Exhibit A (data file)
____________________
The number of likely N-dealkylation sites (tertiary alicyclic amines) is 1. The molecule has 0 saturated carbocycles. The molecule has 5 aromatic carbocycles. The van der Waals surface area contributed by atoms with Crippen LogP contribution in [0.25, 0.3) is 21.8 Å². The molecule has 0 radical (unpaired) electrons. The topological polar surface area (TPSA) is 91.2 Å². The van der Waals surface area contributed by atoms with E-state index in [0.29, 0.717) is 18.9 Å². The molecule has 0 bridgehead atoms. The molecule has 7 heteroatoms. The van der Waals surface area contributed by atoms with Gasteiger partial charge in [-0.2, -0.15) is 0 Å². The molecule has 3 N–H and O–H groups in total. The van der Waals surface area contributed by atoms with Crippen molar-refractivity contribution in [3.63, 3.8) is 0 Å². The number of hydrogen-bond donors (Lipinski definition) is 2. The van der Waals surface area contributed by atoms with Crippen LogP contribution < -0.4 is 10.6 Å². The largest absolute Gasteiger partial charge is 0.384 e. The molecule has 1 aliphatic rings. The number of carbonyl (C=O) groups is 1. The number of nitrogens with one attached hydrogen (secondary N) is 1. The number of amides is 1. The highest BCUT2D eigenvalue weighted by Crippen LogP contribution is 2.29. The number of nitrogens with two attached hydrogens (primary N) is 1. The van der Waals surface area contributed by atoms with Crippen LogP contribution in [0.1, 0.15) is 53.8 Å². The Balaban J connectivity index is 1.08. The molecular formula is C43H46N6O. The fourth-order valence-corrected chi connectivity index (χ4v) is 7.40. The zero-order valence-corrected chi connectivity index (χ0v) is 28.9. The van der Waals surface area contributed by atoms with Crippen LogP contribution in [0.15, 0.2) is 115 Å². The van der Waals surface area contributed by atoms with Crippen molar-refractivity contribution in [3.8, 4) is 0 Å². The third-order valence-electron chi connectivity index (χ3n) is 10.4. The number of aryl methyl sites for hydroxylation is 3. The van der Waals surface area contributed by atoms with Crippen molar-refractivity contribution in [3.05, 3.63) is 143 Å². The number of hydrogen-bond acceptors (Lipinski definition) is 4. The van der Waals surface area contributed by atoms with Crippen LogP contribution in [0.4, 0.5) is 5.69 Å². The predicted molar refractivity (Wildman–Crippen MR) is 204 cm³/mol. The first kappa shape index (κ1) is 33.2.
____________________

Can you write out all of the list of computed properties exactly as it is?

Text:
The number of likely N-dealkylation sites (tertiary alicyclic amines) is 1. The molecule has 0 saturated carbocycles. The molecule has 5 aromatic carbocycles. The van der Waals surface area contributed by atoms with Crippen LogP contribution in [0.25, 0.3) is 21.8 Å². The molecule has 0 radical (unpaired) electrons. The topological polar surface area (TPSA) is 91.2 Å². The van der Waals surface area contributed by atoms with E-state index in [0.29, 0.717) is 18.9 Å². The molecule has 0 bridgehead atoms. The molecule has 7 heteroatoms. The van der Waals surface area contributed by atoms with Gasteiger partial charge in [-0.2, -0.15) is 0 Å². The molecule has 3 N–H and O–H groups in total. The van der Waals surface area contributed by atoms with Crippen molar-refractivity contribution in [3.63, 3.8) is 0 Å². The number of hydrogen-bond donors (Lipinski definition) is 2. The van der Waals surface area contributed by atoms with Crippen LogP contribution < -0.4 is 10.6 Å². The largest absolute Gasteiger partial charge is 0.384 e. The molecule has 1 aliphatic rings. The number of carbonyl (C=O) groups is 1. The number of nitrogens with one attached hydrogen (secondary N) is 1. The number of amides is 1. The highest BCUT2D eigenvalue weighted by Crippen LogP contribution is 2.29. The number of nitrogens with two attached hydrogens (primary N) is 1. The van der Waals surface area contributed by atoms with Crippen LogP contribution in [0.1, 0.15) is 53.8 Å². The Balaban J connectivity index is 1.08. The molecular formula is C43H46N6O. The fourth-order valence-corrected chi connectivity index (χ4v) is 7.40. The zero-order valence-corrected chi connectivity index (χ0v) is 28.9. The van der Waals surface area contributed by atoms with Crippen LogP contribution in [0.15, 0.2) is 115 Å². The van der Waals surface area contributed by atoms with Crippen molar-refractivity contribution in [3.8, 4) is 0 Å². The third-order valence-electron chi connectivity index (χ3n) is 10.4. The number of aryl methyl sites for hydroxylation is 3. The van der Waals surface area contributed by atoms with Crippen molar-refractivity contribution in [3.05, 3.63) is 143 Å². The number of hydrogen-bond acceptors (Lipinski definition) is 4. The van der Waals surface area contributed by atoms with Crippen LogP contribution in [0.4, 0.5) is 5.69 Å². The predicted molar refractivity (Wildman–Crippen MR) is 204 cm³/mol. The first kappa shape index (κ1) is 33.2.